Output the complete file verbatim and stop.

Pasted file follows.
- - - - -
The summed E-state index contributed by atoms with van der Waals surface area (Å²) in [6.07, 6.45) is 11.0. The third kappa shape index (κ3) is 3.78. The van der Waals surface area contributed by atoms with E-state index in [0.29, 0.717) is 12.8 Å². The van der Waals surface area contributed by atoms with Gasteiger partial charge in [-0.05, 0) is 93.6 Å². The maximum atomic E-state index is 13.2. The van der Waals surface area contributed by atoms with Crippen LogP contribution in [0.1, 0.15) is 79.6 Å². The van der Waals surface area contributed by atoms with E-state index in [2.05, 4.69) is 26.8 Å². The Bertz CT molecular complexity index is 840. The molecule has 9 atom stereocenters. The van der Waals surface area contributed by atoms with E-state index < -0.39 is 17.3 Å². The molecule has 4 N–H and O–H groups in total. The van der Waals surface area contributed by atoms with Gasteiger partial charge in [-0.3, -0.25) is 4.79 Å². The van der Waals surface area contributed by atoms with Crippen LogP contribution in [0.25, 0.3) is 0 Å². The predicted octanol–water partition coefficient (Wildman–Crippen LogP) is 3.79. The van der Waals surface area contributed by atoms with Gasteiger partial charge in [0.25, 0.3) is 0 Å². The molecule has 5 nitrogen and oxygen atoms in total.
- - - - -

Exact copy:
The summed E-state index contributed by atoms with van der Waals surface area (Å²) in [6.07, 6.45) is 11.0. The third kappa shape index (κ3) is 3.78. The van der Waals surface area contributed by atoms with E-state index in [0.29, 0.717) is 12.8 Å². The van der Waals surface area contributed by atoms with Gasteiger partial charge in [-0.05, 0) is 93.6 Å². The maximum atomic E-state index is 13.2. The van der Waals surface area contributed by atoms with Crippen LogP contribution in [0.1, 0.15) is 79.6 Å². The van der Waals surface area contributed by atoms with E-state index in [2.05, 4.69) is 26.8 Å². The Bertz CT molecular complexity index is 840. The molecule has 9 atom stereocenters. The van der Waals surface area contributed by atoms with E-state index < -0.39 is 17.3 Å². The molecule has 4 N–H and O–H groups in total. The van der Waals surface area contributed by atoms with Gasteiger partial charge in [-0.3, -0.25) is 4.79 Å². The van der Waals surface area contributed by atoms with Crippen LogP contribution in [0.25, 0.3) is 0 Å². The predicted octanol–water partition coefficient (Wildman–Crippen LogP) is 3.79. The van der Waals surface area contributed by atoms with Gasteiger partial charge in [0.25, 0.3) is 0 Å². The molecule has 5 nitrogen and oxygen atoms in total.